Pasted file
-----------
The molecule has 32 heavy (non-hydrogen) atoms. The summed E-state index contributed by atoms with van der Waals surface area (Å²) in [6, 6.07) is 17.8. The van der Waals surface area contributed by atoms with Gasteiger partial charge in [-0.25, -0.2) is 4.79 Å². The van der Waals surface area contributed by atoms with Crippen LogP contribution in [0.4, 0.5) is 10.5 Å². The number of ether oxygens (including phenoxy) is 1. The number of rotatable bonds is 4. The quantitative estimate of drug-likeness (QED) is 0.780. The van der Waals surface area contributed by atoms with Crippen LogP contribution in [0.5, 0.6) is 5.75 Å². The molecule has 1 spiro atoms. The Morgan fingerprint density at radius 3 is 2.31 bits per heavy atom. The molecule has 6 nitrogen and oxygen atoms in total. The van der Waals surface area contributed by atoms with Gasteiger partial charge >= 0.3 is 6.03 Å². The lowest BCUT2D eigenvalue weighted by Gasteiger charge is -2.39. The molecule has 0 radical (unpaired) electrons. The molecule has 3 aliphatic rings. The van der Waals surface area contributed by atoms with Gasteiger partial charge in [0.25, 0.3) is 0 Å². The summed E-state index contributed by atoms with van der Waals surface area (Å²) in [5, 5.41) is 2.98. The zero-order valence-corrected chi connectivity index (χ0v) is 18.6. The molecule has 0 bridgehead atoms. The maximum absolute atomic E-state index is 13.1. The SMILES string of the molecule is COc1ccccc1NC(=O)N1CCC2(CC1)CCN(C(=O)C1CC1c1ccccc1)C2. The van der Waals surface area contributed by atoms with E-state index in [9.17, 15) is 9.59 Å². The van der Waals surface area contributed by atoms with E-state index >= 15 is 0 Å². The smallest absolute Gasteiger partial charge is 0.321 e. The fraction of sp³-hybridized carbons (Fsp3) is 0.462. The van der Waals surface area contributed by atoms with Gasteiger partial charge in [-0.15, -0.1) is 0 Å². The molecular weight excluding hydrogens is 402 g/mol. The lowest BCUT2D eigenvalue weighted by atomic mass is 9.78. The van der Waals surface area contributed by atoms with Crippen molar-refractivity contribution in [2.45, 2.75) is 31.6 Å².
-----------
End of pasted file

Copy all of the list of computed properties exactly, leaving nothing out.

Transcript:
The molecule has 32 heavy (non-hydrogen) atoms. The summed E-state index contributed by atoms with van der Waals surface area (Å²) in [6, 6.07) is 17.8. The van der Waals surface area contributed by atoms with Gasteiger partial charge in [-0.25, -0.2) is 4.79 Å². The van der Waals surface area contributed by atoms with Crippen LogP contribution in [0.4, 0.5) is 10.5 Å². The number of ether oxygens (including phenoxy) is 1. The number of rotatable bonds is 4. The quantitative estimate of drug-likeness (QED) is 0.780. The van der Waals surface area contributed by atoms with Crippen LogP contribution in [0.5, 0.6) is 5.75 Å². The molecule has 1 spiro atoms. The Morgan fingerprint density at radius 3 is 2.31 bits per heavy atom. The molecule has 6 nitrogen and oxygen atoms in total. The van der Waals surface area contributed by atoms with Gasteiger partial charge >= 0.3 is 6.03 Å². The lowest BCUT2D eigenvalue weighted by Gasteiger charge is -2.39. The molecule has 0 radical (unpaired) electrons. The molecule has 3 aliphatic rings. The van der Waals surface area contributed by atoms with Gasteiger partial charge in [0.25, 0.3) is 0 Å². The summed E-state index contributed by atoms with van der Waals surface area (Å²) in [5, 5.41) is 2.98. The zero-order valence-corrected chi connectivity index (χ0v) is 18.6. The molecule has 0 bridgehead atoms. The maximum absolute atomic E-state index is 13.1. The SMILES string of the molecule is COc1ccccc1NC(=O)N1CCC2(CC1)CCN(C(=O)C1CC1c1ccccc1)C2. The van der Waals surface area contributed by atoms with E-state index in [9.17, 15) is 9.59 Å². The van der Waals surface area contributed by atoms with E-state index >= 15 is 0 Å². The smallest absolute Gasteiger partial charge is 0.321 e. The fraction of sp³-hybridized carbons (Fsp3) is 0.462. The van der Waals surface area contributed by atoms with Gasteiger partial charge in [-0.15, -0.1) is 0 Å². The molecular weight excluding hydrogens is 402 g/mol. The lowest BCUT2D eigenvalue weighted by atomic mass is 9.78. The van der Waals surface area contributed by atoms with Crippen molar-refractivity contribution in [2.45, 2.75) is 31.6 Å².